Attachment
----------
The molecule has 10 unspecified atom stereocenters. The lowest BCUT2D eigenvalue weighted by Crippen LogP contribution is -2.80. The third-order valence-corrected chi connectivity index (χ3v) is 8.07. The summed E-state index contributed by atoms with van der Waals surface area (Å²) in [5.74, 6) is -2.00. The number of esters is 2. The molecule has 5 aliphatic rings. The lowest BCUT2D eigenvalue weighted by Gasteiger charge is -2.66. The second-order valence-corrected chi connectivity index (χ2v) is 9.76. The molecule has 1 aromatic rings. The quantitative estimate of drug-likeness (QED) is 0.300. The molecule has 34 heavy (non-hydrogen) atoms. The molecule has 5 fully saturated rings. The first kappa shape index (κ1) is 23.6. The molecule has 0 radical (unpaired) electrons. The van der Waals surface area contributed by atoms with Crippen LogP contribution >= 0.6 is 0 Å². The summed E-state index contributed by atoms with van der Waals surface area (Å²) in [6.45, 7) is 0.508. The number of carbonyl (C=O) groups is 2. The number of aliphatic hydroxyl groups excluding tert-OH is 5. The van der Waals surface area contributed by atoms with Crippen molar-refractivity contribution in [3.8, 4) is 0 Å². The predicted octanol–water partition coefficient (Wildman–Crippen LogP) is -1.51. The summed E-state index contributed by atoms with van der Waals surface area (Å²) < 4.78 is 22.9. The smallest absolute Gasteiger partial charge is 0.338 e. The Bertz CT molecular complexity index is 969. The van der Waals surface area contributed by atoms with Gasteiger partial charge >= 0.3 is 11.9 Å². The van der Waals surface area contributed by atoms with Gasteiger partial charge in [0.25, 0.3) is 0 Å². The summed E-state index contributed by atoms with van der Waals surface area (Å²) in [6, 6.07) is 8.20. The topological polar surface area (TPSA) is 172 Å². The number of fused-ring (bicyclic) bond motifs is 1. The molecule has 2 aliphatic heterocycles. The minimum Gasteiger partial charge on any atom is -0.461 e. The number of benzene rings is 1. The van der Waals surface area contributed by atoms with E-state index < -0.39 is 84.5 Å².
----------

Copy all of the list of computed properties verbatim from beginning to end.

The molecule has 10 unspecified atom stereocenters. The lowest BCUT2D eigenvalue weighted by Crippen LogP contribution is -2.80. The third-order valence-corrected chi connectivity index (χ3v) is 8.07. The summed E-state index contributed by atoms with van der Waals surface area (Å²) in [5.74, 6) is -2.00. The number of esters is 2. The molecule has 5 aliphatic rings. The lowest BCUT2D eigenvalue weighted by Gasteiger charge is -2.66. The second-order valence-corrected chi connectivity index (χ2v) is 9.76. The molecule has 1 aromatic rings. The quantitative estimate of drug-likeness (QED) is 0.300. The molecule has 34 heavy (non-hydrogen) atoms. The molecule has 5 fully saturated rings. The first kappa shape index (κ1) is 23.6. The molecule has 0 radical (unpaired) electrons. The van der Waals surface area contributed by atoms with Crippen LogP contribution >= 0.6 is 0 Å². The summed E-state index contributed by atoms with van der Waals surface area (Å²) in [6.45, 7) is 0.508. The number of carbonyl (C=O) groups is 2. The number of aliphatic hydroxyl groups excluding tert-OH is 5. The van der Waals surface area contributed by atoms with Crippen molar-refractivity contribution in [3.8, 4) is 0 Å². The predicted octanol–water partition coefficient (Wildman–Crippen LogP) is -1.51. The summed E-state index contributed by atoms with van der Waals surface area (Å²) < 4.78 is 22.9. The smallest absolute Gasteiger partial charge is 0.338 e. The Bertz CT molecular complexity index is 969. The van der Waals surface area contributed by atoms with Gasteiger partial charge >= 0.3 is 11.9 Å². The van der Waals surface area contributed by atoms with Gasteiger partial charge in [0.25, 0.3) is 0 Å². The summed E-state index contributed by atoms with van der Waals surface area (Å²) in [6, 6.07) is 8.20. The topological polar surface area (TPSA) is 172 Å². The number of fused-ring (bicyclic) bond motifs is 1. The molecule has 2 aliphatic heterocycles. The minimum Gasteiger partial charge on any atom is -0.461 e. The number of benzene rings is 1. The van der Waals surface area contributed by atoms with E-state index < -0.39 is 84.5 Å².